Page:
Trial evaluates use of organic acids blend and potassium diformate as growth promoters, antimicrobials
Intensive growout production of tilapia commonly encounters bacterial diseases that cause high economic losses to tilapia farmers. Bacteria such as Streptococcus and Aeromonas are ubiquitous opportunistic pathogens that, when present in high numbers, are a major disease problem. Mortality rates over 50 percent in a matter of days are not unheard of.
It is therefore not uncommon in the aquaculture industry to use antibiotics to combat the organisms. In 2006, the World Health Organization estimated that, depending on the region, 2 to 700 grams of antimicrobials per metric ton (MT) of aquaculture product were used. In Malaysia, erythromycin and oxytetracycline are sprayed onto commercial tilapia pellets and fed to infected fish until mortality rates decrease.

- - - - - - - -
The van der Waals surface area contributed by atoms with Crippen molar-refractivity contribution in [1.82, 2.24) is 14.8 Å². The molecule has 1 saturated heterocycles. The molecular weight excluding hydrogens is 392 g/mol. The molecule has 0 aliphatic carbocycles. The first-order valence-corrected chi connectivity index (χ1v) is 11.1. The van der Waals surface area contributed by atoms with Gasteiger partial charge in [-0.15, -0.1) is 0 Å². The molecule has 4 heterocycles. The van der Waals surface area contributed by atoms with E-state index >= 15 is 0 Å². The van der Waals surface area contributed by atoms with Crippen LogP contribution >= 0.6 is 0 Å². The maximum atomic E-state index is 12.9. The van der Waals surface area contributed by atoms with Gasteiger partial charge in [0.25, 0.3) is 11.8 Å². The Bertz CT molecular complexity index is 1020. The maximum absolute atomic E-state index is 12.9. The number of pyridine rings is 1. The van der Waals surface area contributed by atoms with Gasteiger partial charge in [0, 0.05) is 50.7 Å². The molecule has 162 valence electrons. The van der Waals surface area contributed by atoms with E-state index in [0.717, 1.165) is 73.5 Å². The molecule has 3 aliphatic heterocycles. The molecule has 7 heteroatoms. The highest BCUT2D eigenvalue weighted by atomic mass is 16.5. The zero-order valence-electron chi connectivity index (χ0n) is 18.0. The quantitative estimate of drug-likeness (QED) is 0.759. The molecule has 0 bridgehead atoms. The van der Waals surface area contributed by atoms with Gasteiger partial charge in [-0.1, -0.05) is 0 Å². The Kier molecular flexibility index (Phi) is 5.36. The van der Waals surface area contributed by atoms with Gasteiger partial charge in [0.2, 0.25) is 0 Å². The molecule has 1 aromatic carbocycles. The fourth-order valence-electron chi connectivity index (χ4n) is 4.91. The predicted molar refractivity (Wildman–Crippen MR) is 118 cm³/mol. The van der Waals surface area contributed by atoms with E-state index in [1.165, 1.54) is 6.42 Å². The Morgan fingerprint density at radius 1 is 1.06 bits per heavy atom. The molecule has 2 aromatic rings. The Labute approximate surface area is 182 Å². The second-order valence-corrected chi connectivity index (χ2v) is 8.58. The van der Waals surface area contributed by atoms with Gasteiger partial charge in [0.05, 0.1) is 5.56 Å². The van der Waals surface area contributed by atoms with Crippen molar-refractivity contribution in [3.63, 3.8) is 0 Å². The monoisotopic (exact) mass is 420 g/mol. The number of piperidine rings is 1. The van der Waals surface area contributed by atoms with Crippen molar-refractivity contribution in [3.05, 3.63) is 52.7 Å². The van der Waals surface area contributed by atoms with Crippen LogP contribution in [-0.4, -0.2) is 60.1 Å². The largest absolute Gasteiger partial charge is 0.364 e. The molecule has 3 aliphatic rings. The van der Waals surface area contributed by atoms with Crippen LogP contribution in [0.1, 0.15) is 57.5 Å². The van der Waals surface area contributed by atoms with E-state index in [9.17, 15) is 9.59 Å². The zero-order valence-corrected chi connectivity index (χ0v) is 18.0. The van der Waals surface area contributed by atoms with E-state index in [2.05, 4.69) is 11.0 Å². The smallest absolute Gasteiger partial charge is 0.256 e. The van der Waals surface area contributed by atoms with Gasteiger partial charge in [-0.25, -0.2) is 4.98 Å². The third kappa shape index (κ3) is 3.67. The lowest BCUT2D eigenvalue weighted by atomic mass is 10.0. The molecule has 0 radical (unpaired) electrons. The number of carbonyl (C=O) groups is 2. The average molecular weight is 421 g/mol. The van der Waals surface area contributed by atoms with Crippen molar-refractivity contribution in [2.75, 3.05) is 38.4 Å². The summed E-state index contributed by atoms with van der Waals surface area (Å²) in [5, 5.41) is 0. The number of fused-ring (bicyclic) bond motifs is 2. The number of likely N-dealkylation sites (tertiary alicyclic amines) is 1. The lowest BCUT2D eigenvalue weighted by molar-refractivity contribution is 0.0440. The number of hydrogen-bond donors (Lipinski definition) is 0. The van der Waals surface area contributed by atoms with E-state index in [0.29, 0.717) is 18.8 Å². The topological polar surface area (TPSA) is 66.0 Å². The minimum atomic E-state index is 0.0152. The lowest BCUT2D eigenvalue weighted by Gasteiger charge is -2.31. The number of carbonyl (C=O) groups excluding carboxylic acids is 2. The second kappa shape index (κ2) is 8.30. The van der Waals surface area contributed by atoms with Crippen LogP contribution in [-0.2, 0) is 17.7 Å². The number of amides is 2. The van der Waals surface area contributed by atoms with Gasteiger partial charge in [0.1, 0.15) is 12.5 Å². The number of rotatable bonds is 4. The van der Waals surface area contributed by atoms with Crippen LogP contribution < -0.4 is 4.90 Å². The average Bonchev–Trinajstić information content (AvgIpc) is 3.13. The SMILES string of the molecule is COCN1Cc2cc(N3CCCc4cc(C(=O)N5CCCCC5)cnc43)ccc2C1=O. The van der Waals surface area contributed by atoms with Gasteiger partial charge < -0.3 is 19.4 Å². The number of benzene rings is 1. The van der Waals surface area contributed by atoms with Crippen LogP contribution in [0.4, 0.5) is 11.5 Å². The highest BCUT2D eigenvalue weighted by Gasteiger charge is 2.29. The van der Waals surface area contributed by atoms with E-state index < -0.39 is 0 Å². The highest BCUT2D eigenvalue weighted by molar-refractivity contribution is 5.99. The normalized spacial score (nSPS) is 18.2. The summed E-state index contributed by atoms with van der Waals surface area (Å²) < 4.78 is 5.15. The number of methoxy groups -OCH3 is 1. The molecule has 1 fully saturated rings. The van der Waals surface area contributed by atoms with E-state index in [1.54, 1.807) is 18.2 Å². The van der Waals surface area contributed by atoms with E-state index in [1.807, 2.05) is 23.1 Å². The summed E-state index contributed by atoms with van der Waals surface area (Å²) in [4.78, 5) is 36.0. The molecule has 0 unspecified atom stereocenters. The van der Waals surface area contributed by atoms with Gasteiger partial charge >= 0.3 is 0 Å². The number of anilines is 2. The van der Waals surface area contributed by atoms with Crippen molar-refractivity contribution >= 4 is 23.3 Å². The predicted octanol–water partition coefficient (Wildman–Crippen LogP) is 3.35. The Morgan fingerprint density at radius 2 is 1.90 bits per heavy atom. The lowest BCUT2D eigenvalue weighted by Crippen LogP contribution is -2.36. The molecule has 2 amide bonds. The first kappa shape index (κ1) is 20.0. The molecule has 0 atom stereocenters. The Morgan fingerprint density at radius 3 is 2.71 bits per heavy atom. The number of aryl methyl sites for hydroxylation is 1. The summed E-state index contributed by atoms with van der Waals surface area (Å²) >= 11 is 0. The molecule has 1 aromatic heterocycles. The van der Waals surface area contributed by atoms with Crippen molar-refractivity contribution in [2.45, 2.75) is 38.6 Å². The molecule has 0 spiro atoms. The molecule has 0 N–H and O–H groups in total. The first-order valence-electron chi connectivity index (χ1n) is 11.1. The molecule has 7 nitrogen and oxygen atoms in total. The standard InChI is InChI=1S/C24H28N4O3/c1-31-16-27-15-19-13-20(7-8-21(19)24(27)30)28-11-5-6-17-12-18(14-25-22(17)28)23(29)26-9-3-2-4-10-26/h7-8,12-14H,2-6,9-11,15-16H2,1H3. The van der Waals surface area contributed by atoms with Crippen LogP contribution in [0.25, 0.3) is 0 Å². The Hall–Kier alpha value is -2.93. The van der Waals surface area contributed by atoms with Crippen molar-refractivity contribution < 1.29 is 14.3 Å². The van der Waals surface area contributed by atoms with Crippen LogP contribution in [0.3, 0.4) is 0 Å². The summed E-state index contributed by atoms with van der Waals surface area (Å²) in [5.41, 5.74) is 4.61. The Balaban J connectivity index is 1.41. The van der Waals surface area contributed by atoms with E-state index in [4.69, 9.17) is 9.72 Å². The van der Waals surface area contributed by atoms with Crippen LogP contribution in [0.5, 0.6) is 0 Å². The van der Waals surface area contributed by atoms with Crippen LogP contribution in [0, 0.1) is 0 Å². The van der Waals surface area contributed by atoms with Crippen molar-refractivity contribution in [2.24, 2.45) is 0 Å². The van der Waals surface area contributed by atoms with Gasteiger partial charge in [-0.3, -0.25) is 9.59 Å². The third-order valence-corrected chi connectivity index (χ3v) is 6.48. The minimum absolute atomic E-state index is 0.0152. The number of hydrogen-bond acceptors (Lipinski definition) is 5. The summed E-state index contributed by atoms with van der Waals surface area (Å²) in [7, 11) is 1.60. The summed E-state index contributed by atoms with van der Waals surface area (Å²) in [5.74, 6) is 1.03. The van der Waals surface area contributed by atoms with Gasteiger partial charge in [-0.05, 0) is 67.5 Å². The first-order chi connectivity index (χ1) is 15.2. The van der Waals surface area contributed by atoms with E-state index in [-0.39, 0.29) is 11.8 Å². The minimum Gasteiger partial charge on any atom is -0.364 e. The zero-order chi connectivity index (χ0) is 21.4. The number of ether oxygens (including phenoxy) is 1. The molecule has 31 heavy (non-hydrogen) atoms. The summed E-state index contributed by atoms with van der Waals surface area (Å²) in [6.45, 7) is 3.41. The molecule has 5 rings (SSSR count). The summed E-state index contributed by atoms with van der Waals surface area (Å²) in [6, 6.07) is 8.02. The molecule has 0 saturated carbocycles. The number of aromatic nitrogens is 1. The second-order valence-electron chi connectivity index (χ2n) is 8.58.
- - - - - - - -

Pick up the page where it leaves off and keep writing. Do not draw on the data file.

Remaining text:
The misuse of antibiotics in aquaculture can be detrimental not only to the health of the fish, but also that of animals, humans and the aquatic environment. It can lead to increased antibiotic resistance in the pathogens of fish, which could potentially be transferred to animal and human pathogens and lead to an overall increase in infectious diseases.
When antibiotics were mixed into fish feeds, residual antibiotics that could compromise the health of human consumers have been found in final seafood products. In the European Union, consumer concerns over the use of antibiotics in animal feeds led to a ban of the compounds in 2006. Other countries are expected to follow suit.
One potential substitute for antibiotics in aquafeeds is organic acids. Organic acids such as benzoic, formic, lactic and propionic acids have traditionally been used as storage preservatives for food and feed ingredients. Commercial mixtures of organic acids are widely used to control pathogenic bacteria such as Salmonella species and Escherichia coli in feed ingredients and terrestrial livestock feeds.